Queensland liquidator jailed for seven years after pleading guilty to stealing $800,000 from collapsed company
Monday, May 6, 2019/
A former business liquidator has been sentenced to seven year’s jail time after he was found to have committed three counts of fraud during the liquidation of a company in 2017.
As part of an investigation by the Australian Securities and Investments Commission (ASIC), the Queensland-based liquidator was sentenced on Friday after it was found he had redirected nearly $1,000,000 worth of funds from an external administration bank account into his own bank account.
Those funds were then used by the liquidator for his own personal use.
The company under administration at the time was property development company Neolido, which wound up in 2005, and had the liquidator appointed in 2010. The liquidator’s registration was suspended in 2018 pending the ASIC investigation into the missing $800,000.
Earlier this year, the liquidator’s registration was cancelled, and a disciplinary committee also ruled all other registered liquidators must not allow the committed liquidator to carry out any liquidation duties on their behalf for the next eight years. The charged liquidator pleaded guilty to all three counts of fraud.
“Liquidators must act honestly in the protection and administration of other people’s money. ASIC will continue to act against dishonest conduct and hold offenders to account,” ASIC Commissioner John Price said in a statement.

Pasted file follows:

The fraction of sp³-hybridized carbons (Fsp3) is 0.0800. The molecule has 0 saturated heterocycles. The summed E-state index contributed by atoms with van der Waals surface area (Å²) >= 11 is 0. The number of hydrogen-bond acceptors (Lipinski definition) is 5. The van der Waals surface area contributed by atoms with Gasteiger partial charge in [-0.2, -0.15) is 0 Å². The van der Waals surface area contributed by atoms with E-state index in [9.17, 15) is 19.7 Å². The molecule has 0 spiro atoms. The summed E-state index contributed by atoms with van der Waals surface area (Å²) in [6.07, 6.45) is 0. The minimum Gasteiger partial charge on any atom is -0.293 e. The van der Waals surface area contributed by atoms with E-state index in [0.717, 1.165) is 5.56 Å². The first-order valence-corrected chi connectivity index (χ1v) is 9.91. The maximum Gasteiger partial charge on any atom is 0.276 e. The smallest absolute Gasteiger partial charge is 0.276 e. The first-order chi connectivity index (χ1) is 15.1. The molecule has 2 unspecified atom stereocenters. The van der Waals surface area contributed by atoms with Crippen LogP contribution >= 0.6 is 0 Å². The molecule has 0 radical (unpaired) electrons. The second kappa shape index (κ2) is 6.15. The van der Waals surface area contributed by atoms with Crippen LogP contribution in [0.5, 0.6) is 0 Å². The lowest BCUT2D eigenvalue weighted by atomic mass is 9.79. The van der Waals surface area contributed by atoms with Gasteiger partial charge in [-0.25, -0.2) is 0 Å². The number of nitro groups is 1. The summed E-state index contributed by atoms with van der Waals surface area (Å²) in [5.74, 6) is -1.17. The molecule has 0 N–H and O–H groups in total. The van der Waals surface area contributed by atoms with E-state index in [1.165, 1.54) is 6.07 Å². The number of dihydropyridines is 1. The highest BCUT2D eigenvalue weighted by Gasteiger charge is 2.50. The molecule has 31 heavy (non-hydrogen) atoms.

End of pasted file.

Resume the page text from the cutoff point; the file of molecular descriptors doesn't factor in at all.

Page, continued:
Upon sentencing the liquidator, Brisbane District Court Judge Farr said he had “committed a significant breach of trust as a court-appointed liquidator”, and, when referring to the liquidator’s own financial position, was “uniquely positioned to know what legitimate avenues were available in [his] circumstances but chose not to choose those options”.
ASIC takes action against dodgy liquidators regularly for flouting the rules, including a case in 2013 where a liquidator had his registration cancelled after he was sentenced to two year’s jail for lying to authorities about traffic offences. At the time, Price said honesty was an “essential trait for liquidators as gatekeepers in the financial services industry”.
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